Structuring Your Screenplay

It’s easy to lose your way when writing, especially in Act II. Here’s the diagram that I use to help me control the plot and structure of a full length feature film. This technique is all courtesy of Syd Field, the master of screenwriting. I would encourage everyone to read his books “The Screenplay” or “The Screenwriter’s Workbook”.

Do the story arc.

syd field paradigm
Right so Syd Field uses a story called “The Unhappy Marriage”. A young woman, a painter in an unhappy marriage, enrols in an art class and has an affair with her teacher. Against her will she falls in love with him, then learns she is pregnant. Torn between her husband and her lover, she decides to leave them both and raise the child by herself.

ACT ONE
This is the setup act, where we learn what the story is about, who the characters are, and why we care about them. Your main character is normally in every scene, and we go through “a day in her life”. So for instance, in this story we could portray the unhappy marriage with a scene of them eating breakfast in silence, sleeping in separate bedrooms, arguing etc. The woman, let’s call her Mary, is a painter, so maybe we could see her releasing her frustration through painting. The TP1 (Turning Point One) occurs when she enrols into the art class. This is the inciting incident; the moment where your main character’s life could never be the same. If we’re writing a 100 page script, then Act One should be approx. 25 pages.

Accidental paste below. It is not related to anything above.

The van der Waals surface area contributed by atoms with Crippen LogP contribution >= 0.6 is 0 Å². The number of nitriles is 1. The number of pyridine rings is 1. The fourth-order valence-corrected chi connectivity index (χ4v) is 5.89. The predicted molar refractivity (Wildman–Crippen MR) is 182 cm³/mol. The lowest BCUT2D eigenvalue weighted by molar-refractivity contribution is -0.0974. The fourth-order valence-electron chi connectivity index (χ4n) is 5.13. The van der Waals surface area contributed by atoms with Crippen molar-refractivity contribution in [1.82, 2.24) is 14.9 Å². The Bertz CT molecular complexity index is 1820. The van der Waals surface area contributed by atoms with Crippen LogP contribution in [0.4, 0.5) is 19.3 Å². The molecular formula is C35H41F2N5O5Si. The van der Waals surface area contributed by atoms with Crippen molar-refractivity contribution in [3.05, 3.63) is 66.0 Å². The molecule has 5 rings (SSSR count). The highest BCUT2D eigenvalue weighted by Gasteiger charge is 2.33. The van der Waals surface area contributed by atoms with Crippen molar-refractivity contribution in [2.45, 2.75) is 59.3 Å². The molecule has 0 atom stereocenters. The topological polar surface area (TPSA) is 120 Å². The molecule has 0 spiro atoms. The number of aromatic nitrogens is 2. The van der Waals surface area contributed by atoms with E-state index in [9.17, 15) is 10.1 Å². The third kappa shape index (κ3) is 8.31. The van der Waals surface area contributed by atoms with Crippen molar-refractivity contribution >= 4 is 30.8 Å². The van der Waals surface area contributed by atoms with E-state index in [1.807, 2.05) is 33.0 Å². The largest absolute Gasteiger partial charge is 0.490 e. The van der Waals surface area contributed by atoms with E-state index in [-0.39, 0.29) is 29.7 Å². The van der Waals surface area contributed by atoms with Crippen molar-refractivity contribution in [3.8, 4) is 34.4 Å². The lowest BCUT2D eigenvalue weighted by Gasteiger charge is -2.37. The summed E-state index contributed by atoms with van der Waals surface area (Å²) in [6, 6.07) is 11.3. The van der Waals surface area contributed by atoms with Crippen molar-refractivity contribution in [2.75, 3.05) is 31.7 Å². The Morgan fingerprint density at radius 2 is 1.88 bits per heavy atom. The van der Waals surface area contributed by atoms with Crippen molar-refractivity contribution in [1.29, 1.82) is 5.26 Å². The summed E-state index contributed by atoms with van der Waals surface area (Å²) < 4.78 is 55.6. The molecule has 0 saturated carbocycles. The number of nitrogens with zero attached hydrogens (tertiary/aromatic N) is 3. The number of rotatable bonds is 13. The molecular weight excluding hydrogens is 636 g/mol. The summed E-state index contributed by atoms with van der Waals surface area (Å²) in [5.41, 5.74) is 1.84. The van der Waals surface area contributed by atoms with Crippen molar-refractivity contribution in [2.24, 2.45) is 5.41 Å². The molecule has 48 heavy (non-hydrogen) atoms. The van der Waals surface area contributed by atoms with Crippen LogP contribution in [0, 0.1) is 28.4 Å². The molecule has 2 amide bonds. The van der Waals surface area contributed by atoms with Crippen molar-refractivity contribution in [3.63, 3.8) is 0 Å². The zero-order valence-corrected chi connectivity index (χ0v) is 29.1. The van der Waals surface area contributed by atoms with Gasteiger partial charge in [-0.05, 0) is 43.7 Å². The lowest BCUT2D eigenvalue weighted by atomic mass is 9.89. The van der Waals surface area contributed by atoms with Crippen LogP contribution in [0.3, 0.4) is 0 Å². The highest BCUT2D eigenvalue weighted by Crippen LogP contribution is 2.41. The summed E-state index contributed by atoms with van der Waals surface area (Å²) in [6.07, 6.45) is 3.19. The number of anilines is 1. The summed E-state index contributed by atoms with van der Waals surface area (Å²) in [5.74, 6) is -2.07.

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Caribbean Books You Should Know

Caribbean Books You Should Know

Joanne C. HillhouseBy Joanne C. Hillhouse

“I come from Antigua and Barbuda in the Caribbean. I write stories of and from the Caribbean. My first book was The Boy from Willow Bend and Oh Gad! is my most recent. You can check out my personal blog to see what else I’ve done in between and since. One of the things I do is run a writing programme in Antigua and Barbuda; there is a blog attached to that programme where, among other things, I blog on books. Surprise, right, a writer who loves to read.

With end of year upon us, I thought I might share some favourite Caribbean reads. I’m limiting my list to adult fiction that I’ve read in the last couple of years, but keep in mind that just because it’s newish to me doesn’t mean it’s new-new. And just because it’s not listed doesn’t mean I didn’t like it, but really the list has to end somewhere. So, it goes without saying that this list is both severely limited and highly subjective.

All disclaimers covered? Okay, here goes.”

http://aalbc.com/authors/caribbean-books-you-should-know-2012.html